Barbecue, the mouth-watering documentary by Australian filmmakers Matthew Salleh and Rose Tucker that wowed audiences at SXSW and the Sydney Film Festival, will make its global streaming bow
on Netflix on August 15.
Described as “a sweeping vision of humanity told through the simple act of cooking and eating”, Barbecue saw the filmmaking team travel through 12 countries, telling a story of community and togetherness as they documented each culture’s barbecuing traditions.
“Barbecue came from my desire to show the best of cultures, relish their differences and be heartened by what is common to us all,” said director Salleh. “There couldn’t be a more important time or that message, and perhaps barbecue can be the lens through which we can all see a fair, just, and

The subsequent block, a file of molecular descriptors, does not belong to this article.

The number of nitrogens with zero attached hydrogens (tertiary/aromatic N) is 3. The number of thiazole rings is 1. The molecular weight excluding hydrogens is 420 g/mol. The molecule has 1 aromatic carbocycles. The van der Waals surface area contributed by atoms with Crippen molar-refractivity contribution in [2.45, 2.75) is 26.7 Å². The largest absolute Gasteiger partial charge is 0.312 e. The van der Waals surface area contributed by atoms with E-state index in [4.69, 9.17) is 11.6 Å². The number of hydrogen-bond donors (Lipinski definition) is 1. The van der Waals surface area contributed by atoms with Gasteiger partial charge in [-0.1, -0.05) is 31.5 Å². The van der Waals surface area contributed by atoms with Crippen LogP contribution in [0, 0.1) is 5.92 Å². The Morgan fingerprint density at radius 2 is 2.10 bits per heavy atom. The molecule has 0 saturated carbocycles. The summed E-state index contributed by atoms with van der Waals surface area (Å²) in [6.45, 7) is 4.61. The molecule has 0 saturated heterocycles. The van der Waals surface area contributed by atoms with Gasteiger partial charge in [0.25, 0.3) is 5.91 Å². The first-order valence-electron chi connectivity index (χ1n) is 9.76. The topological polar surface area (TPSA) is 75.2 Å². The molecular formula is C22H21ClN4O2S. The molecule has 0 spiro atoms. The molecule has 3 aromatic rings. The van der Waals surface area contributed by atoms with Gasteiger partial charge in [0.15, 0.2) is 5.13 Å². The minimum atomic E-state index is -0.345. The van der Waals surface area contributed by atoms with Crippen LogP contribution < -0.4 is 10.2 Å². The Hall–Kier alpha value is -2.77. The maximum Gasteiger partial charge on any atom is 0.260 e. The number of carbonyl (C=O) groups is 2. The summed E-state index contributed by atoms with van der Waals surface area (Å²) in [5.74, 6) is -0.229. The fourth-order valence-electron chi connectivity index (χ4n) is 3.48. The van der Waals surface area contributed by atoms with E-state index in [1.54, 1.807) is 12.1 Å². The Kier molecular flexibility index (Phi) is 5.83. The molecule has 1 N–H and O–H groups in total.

Filmed in over 200 days and in 12 languages, the film travels from Africa to the Syrian border, the Mongolian steppes, the Australian outback, modern day Tokyo, the smoke-rooms of Texas pitmasters and more, accompanied by a bold, classically inspired score created by Adelaide-based Christopher Larkin.
“The role of the music in Barbecue is to reinforce one of our most common rituals with a sense of seriousness and depth,” explained Larkin. “Barbecue is not something to take lightly, and similarly, the score does not trivialise the process, but rather it emphasises the importance of it, resulting in a melancholic and meaningful sound which provides the emotional link between the audience, and the strong, hardworking people and cultures shown on screen.”